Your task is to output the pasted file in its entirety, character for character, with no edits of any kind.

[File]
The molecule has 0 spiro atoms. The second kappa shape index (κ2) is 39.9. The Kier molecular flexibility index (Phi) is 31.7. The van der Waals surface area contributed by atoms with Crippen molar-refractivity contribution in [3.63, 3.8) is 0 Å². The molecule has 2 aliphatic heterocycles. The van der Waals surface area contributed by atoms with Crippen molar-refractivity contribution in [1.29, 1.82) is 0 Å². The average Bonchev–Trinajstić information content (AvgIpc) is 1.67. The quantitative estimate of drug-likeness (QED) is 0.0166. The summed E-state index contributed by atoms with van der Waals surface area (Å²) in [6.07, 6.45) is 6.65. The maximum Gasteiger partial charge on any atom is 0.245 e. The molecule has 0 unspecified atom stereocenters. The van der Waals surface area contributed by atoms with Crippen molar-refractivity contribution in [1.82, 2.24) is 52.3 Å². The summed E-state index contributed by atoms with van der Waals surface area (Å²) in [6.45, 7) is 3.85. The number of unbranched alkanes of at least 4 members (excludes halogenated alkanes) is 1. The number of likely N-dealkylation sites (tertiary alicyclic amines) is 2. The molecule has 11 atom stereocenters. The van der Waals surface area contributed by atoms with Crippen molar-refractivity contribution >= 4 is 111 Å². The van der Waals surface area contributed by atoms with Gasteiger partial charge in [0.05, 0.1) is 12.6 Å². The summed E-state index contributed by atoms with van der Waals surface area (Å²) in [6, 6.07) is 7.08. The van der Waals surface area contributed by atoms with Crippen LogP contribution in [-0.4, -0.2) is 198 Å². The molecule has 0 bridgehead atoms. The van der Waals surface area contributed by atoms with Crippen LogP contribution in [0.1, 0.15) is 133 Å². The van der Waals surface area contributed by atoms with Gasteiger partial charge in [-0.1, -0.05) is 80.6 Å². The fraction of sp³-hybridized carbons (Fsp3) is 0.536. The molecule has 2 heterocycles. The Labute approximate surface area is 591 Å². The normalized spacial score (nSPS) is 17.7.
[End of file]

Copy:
The molecule has 0 spiro atoms. The second kappa shape index (κ2) is 39.9. The Kier molecular flexibility index (Phi) is 31.7. The van der Waals surface area contributed by atoms with Crippen molar-refractivity contribution in [3.63, 3.8) is 0 Å². The molecule has 2 aliphatic heterocycles. The van der Waals surface area contributed by atoms with Crippen molar-refractivity contribution in [1.29, 1.82) is 0 Å². The average Bonchev–Trinajstić information content (AvgIpc) is 1.67. The quantitative estimate of drug-likeness (QED) is 0.0166. The summed E-state index contributed by atoms with van der Waals surface area (Å²) in [6.07, 6.45) is 6.65. The maximum Gasteiger partial charge on any atom is 0.245 e. The molecule has 0 unspecified atom stereocenters. The van der Waals surface area contributed by atoms with Crippen molar-refractivity contribution in [1.82, 2.24) is 52.3 Å². The summed E-state index contributed by atoms with van der Waals surface area (Å²) in [6.45, 7) is 3.85. The number of unbranched alkanes of at least 4 members (excludes halogenated alkanes) is 1. The number of likely N-dealkylation sites (tertiary alicyclic amines) is 2. The molecule has 11 atom stereocenters. The van der Waals surface area contributed by atoms with Crippen molar-refractivity contribution >= 4 is 111 Å². The van der Waals surface area contributed by atoms with Gasteiger partial charge in [0.05, 0.1) is 12.6 Å². The summed E-state index contributed by atoms with van der Waals surface area (Å²) in [6, 6.07) is 7.08. The van der Waals surface area contributed by atoms with Crippen LogP contribution in [-0.4, -0.2) is 198 Å². The molecule has 0 bridgehead atoms. The van der Waals surface area contributed by atoms with Crippen LogP contribution in [0.1, 0.15) is 133 Å². The van der Waals surface area contributed by atoms with Gasteiger partial charge in [-0.1, -0.05) is 80.6 Å². The fraction of sp³-hybridized carbons (Fsp3) is 0.536. The molecule has 2 heterocycles. The Labute approximate surface area is 591 Å². The normalized spacial score (nSPS) is 17.7.